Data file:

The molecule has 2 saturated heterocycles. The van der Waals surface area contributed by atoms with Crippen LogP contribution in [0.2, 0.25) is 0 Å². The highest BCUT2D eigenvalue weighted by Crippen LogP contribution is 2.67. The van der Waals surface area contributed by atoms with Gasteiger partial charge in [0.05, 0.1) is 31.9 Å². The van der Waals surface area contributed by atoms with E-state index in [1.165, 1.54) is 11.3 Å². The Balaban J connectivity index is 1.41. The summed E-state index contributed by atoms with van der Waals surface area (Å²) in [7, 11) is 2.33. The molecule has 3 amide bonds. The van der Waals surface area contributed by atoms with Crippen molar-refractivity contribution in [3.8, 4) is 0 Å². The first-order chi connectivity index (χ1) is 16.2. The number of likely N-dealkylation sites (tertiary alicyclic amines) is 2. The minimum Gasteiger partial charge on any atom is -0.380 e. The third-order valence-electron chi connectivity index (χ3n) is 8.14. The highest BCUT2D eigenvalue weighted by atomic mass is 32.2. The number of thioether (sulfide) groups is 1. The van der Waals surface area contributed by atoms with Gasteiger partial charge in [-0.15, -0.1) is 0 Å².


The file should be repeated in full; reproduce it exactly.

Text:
The molecule has 2 saturated heterocycles. The van der Waals surface area contributed by atoms with Crippen LogP contribution in [0.2, 0.25) is 0 Å². The highest BCUT2D eigenvalue weighted by Crippen LogP contribution is 2.67. The van der Waals surface area contributed by atoms with Gasteiger partial charge in [0.05, 0.1) is 31.9 Å². The van der Waals surface area contributed by atoms with E-state index in [1.165, 1.54) is 11.3 Å². The Balaban J connectivity index is 1.41. The summed E-state index contributed by atoms with van der Waals surface area (Å²) in [7, 11) is 2.33. The molecule has 3 amide bonds. The van der Waals surface area contributed by atoms with Crippen molar-refractivity contribution in [3.8, 4) is 0 Å². The first-order chi connectivity index (χ1) is 16.2. The number of likely N-dealkylation sites (tertiary alicyclic amines) is 2. The minimum Gasteiger partial charge on any atom is -0.380 e. The third-order valence-electron chi connectivity index (χ3n) is 8.14. The highest BCUT2D eigenvalue weighted by atomic mass is 32.2. The number of thioether (sulfide) groups is 1. The van der Waals surface area contributed by atoms with Gasteiger partial charge in [-0.15, -0.1) is 0 Å².